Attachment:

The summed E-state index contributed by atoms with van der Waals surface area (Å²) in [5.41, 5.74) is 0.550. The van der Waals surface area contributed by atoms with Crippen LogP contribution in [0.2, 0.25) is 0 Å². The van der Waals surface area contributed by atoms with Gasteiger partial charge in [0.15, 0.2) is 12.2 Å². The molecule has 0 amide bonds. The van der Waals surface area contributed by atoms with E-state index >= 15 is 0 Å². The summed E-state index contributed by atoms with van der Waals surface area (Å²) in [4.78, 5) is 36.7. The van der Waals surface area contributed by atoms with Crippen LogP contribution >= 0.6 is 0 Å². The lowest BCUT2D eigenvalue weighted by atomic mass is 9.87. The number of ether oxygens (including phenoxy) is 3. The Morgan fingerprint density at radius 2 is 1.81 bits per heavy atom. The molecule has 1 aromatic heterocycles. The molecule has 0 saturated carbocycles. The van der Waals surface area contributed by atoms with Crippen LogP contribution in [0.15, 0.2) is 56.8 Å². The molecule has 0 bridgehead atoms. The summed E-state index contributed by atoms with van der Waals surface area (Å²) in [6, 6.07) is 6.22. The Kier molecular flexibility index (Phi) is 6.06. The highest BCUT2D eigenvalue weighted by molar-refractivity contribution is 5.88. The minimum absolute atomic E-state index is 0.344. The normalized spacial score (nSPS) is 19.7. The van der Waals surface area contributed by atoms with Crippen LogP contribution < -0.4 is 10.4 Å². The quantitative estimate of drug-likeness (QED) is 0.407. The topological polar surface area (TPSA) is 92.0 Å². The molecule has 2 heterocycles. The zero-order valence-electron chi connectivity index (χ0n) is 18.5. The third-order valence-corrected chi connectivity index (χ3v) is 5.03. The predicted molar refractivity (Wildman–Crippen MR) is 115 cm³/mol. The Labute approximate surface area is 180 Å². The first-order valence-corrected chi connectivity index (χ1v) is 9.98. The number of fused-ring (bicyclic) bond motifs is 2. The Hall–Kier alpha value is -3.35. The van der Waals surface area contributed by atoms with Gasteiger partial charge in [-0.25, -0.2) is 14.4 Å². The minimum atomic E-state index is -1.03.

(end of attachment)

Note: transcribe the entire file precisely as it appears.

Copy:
The summed E-state index contributed by atoms with van der Waals surface area (Å²) in [5.41, 5.74) is 0.550. The van der Waals surface area contributed by atoms with Crippen LogP contribution in [0.2, 0.25) is 0 Å². The van der Waals surface area contributed by atoms with Gasteiger partial charge in [0.15, 0.2) is 12.2 Å². The molecule has 0 amide bonds. The van der Waals surface area contributed by atoms with E-state index >= 15 is 0 Å². The summed E-state index contributed by atoms with van der Waals surface area (Å²) in [4.78, 5) is 36.7. The van der Waals surface area contributed by atoms with Crippen LogP contribution >= 0.6 is 0 Å². The lowest BCUT2D eigenvalue weighted by atomic mass is 9.87. The number of ether oxygens (including phenoxy) is 3. The Morgan fingerprint density at radius 2 is 1.81 bits per heavy atom. The molecule has 1 aromatic heterocycles. The molecule has 0 saturated carbocycles. The van der Waals surface area contributed by atoms with Crippen LogP contribution in [0.15, 0.2) is 56.8 Å². The molecule has 0 bridgehead atoms. The summed E-state index contributed by atoms with van der Waals surface area (Å²) in [6, 6.07) is 6.22. The Kier molecular flexibility index (Phi) is 6.06. The highest BCUT2D eigenvalue weighted by molar-refractivity contribution is 5.88. The minimum absolute atomic E-state index is 0.344. The normalized spacial score (nSPS) is 19.7. The van der Waals surface area contributed by atoms with Crippen LogP contribution < -0.4 is 10.4 Å². The quantitative estimate of drug-likeness (QED) is 0.407. The topological polar surface area (TPSA) is 92.0 Å². The molecule has 2 heterocycles. The zero-order valence-electron chi connectivity index (χ0n) is 18.5. The third-order valence-corrected chi connectivity index (χ3v) is 5.03. The predicted molar refractivity (Wildman–Crippen MR) is 115 cm³/mol. The Labute approximate surface area is 180 Å². The first-order valence-corrected chi connectivity index (χ1v) is 9.98. The number of fused-ring (bicyclic) bond motifs is 2. The Hall–Kier alpha value is -3.35. The van der Waals surface area contributed by atoms with Gasteiger partial charge in [-0.25, -0.2) is 14.4 Å². The minimum atomic E-state index is -1.03.